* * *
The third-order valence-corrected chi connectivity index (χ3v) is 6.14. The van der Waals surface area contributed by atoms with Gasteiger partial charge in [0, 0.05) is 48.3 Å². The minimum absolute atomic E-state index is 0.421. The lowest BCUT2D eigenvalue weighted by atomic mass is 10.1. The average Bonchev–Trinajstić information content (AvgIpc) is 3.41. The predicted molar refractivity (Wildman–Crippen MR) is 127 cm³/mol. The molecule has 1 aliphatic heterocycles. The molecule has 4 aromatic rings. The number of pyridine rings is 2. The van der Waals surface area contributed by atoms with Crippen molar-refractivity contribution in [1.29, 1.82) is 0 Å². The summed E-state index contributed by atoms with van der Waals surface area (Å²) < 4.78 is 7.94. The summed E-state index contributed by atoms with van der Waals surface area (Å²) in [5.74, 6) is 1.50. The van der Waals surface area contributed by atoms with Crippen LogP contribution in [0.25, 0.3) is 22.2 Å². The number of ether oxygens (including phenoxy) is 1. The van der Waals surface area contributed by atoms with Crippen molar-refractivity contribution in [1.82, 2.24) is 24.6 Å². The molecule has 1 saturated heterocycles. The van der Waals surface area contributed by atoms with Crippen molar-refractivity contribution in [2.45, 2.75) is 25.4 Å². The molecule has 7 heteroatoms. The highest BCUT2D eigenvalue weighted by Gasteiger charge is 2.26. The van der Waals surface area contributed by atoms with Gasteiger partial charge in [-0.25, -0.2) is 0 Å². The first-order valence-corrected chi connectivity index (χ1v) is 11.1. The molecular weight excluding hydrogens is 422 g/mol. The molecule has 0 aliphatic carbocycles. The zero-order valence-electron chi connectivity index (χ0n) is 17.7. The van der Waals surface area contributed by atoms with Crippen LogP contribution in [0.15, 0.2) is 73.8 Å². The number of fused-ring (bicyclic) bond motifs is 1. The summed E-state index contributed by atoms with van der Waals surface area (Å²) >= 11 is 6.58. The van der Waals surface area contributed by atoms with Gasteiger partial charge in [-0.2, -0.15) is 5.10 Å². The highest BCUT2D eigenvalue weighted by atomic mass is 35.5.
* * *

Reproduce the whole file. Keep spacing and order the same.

The third-order valence-corrected chi connectivity index (χ3v) is 6.14. The van der Waals surface area contributed by atoms with Gasteiger partial charge in [0, 0.05) is 48.3 Å². The minimum absolute atomic E-state index is 0.421. The lowest BCUT2D eigenvalue weighted by atomic mass is 10.1. The average Bonchev–Trinajstić information content (AvgIpc) is 3.41. The predicted molar refractivity (Wildman–Crippen MR) is 127 cm³/mol. The molecule has 1 aliphatic heterocycles. The molecule has 4 aromatic rings. The number of pyridine rings is 2. The van der Waals surface area contributed by atoms with Crippen molar-refractivity contribution in [1.29, 1.82) is 0 Å². The summed E-state index contributed by atoms with van der Waals surface area (Å²) < 4.78 is 7.94. The summed E-state index contributed by atoms with van der Waals surface area (Å²) in [5.74, 6) is 1.50. The van der Waals surface area contributed by atoms with Crippen LogP contribution in [0.25, 0.3) is 22.2 Å². The number of ether oxygens (including phenoxy) is 1. The van der Waals surface area contributed by atoms with Crippen molar-refractivity contribution in [1.82, 2.24) is 24.6 Å². The molecule has 1 saturated heterocycles. The van der Waals surface area contributed by atoms with Crippen molar-refractivity contribution in [2.45, 2.75) is 25.4 Å². The molecule has 7 heteroatoms. The highest BCUT2D eigenvalue weighted by Gasteiger charge is 2.26. The van der Waals surface area contributed by atoms with Gasteiger partial charge in [-0.25, -0.2) is 0 Å². The first-order valence-corrected chi connectivity index (χ1v) is 11.1. The molecular weight excluding hydrogens is 422 g/mol. The molecule has 0 aliphatic carbocycles. The zero-order valence-electron chi connectivity index (χ0n) is 17.7. The van der Waals surface area contributed by atoms with Crippen LogP contribution in [0.15, 0.2) is 73.8 Å². The number of fused-ring (bicyclic) bond motifs is 1. The summed E-state index contributed by atoms with van der Waals surface area (Å²) >= 11 is 6.58. The van der Waals surface area contributed by atoms with Gasteiger partial charge in [-0.2, -0.15) is 5.10 Å². The highest BCUT2D eigenvalue weighted by atomic mass is 35.5.